The Wild Things
Date of Award
Doctor of Philosophy (Ph.D.)
American Culture Studies/Popular Culture
Montana Miller, PhD (Committee Chair)
Donald McQuarie, PhD (Committee Member)
David Nemeth, PhD (Committee Member)
Edgar Landgraf, PhD (Committee Member)
This dissertation examines the creation of several iconic personalities, who because of their presumed abilities to freely and successfully cross back and forth between the dichotomous worlds of wilderness and civilization, were able to demonstrate their heroics to the public largely through surrogates of the wilderness; captive wild animals, especially those deemed most dangerous. Using various media and venues these people were able to become popular personalities for an increasingly urban population with little or no direct contact with what was deemed "wilderness." Each of the iconic personalities was very much in tune with the prevailing public perceptions surrounding wilderness and wild animals. Along with their publicists and collaborators they created and often internalized images that reflected the values, unique talents, and backgrounds of contemporary popular heroes, both real and fictional. This coincides with William Cronin's theory that wilderness "is quite profoundly a human creation—indeed the creation of very particular human cultures at very particular moments in history." By examining in depth the creation, careers, and legacies of three of these iconic heroes; Isaac Van Amburgh, Frank Buck and Clyde Beatty, it becomes evident how they paved the way for their many successors, most notably Marlin Perkins, Gunther-Gebel Williams, Jack Hanna and Steve Irwin. Shifts in public perception of the increasingly threatened wild and the growing controversy over the practice of keeping wild animals in captivity have recast many of these former heroes into villains. Yet for much of the public the allure of individuals able to defy the real or imagined dangers of the wild remains fascinating. Today, in a culture fixated with celebrities and stars, perhaps this willingness to create an image, becoming the hero of children and the envy of adults, is the only way to successfully purvey a message of habitat preservation, respect for the environment, and the importance of "green" practices.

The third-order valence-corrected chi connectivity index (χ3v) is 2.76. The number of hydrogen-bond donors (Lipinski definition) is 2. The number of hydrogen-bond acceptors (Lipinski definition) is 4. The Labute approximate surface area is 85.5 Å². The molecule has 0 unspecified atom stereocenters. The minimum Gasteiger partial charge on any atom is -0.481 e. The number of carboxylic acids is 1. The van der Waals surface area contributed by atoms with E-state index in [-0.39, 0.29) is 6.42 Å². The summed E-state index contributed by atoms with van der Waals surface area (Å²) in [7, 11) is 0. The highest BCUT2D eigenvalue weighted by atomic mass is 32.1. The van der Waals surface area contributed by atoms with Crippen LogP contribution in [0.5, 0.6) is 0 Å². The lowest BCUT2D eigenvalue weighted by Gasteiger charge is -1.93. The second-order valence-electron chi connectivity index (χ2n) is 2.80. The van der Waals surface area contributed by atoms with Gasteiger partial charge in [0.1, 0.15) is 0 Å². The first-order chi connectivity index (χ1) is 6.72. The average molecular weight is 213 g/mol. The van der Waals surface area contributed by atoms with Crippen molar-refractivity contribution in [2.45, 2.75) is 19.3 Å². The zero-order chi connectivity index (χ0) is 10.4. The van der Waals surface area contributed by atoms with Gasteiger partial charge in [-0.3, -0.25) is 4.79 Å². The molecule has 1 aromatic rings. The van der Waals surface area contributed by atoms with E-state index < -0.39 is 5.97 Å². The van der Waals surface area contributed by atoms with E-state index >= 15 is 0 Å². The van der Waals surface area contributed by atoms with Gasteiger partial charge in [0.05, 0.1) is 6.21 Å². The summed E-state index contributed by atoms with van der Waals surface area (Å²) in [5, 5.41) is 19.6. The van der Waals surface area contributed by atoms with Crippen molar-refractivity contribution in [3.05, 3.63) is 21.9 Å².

Joys, Joanne, "The Wild Things" (2011). American Culture Studies Ph.D. Dissertations. 68.